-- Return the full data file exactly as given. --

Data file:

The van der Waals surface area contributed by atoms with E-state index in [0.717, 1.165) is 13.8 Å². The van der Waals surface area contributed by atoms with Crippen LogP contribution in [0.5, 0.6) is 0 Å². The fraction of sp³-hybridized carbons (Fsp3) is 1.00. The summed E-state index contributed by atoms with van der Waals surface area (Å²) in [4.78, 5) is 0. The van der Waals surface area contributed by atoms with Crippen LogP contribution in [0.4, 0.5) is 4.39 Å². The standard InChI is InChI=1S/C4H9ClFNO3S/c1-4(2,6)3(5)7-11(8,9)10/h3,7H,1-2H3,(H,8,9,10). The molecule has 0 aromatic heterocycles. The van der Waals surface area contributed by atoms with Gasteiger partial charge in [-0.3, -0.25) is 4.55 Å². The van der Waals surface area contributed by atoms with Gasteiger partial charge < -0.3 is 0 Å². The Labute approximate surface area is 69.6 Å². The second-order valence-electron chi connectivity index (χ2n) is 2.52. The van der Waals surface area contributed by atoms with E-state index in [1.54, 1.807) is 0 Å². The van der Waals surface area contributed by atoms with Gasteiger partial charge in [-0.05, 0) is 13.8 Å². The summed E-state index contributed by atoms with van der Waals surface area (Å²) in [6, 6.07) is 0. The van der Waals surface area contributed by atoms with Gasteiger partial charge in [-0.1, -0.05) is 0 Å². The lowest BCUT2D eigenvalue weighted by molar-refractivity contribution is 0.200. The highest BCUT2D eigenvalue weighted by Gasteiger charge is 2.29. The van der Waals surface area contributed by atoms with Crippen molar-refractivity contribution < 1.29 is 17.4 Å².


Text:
The van der Waals surface area contributed by atoms with E-state index in [0.717, 1.165) is 13.8 Å². The van der Waals surface area contributed by atoms with Crippen LogP contribution in [0.5, 0.6) is 0 Å². The fraction of sp³-hybridized carbons (Fsp3) is 1.00. The summed E-state index contributed by atoms with van der Waals surface area (Å²) in [4.78, 5) is 0. The van der Waals surface area contributed by atoms with Crippen LogP contribution in [0.4, 0.5) is 4.39 Å². The standard InChI is InChI=1S/C4H9ClFNO3S/c1-4(2,6)3(5)7-11(8,9)10/h3,7H,1-2H3,(H,8,9,10). The molecule has 0 aromatic heterocycles. The van der Waals surface area contributed by atoms with Gasteiger partial charge in [-0.3, -0.25) is 4.55 Å². The van der Waals surface area contributed by atoms with Gasteiger partial charge < -0.3 is 0 Å². The Labute approximate surface area is 69.6 Å². The second-order valence-electron chi connectivity index (χ2n) is 2.52. The van der Waals surface area contributed by atoms with E-state index in [1.54, 1.807) is 0 Å². The van der Waals surface area contributed by atoms with Gasteiger partial charge in [-0.05, 0) is 13.8 Å². The summed E-state index contributed by atoms with van der Waals surface area (Å²) in [6, 6.07) is 0. The van der Waals surface area contributed by atoms with Gasteiger partial charge in [-0.1, -0.05) is 0 Å². The lowest BCUT2D eigenvalue weighted by molar-refractivity contribution is 0.200. The highest BCUT2D eigenvalue weighted by Gasteiger charge is 2.29. The van der Waals surface area contributed by atoms with Crippen molar-refractivity contribution < 1.29 is 17.4 Å².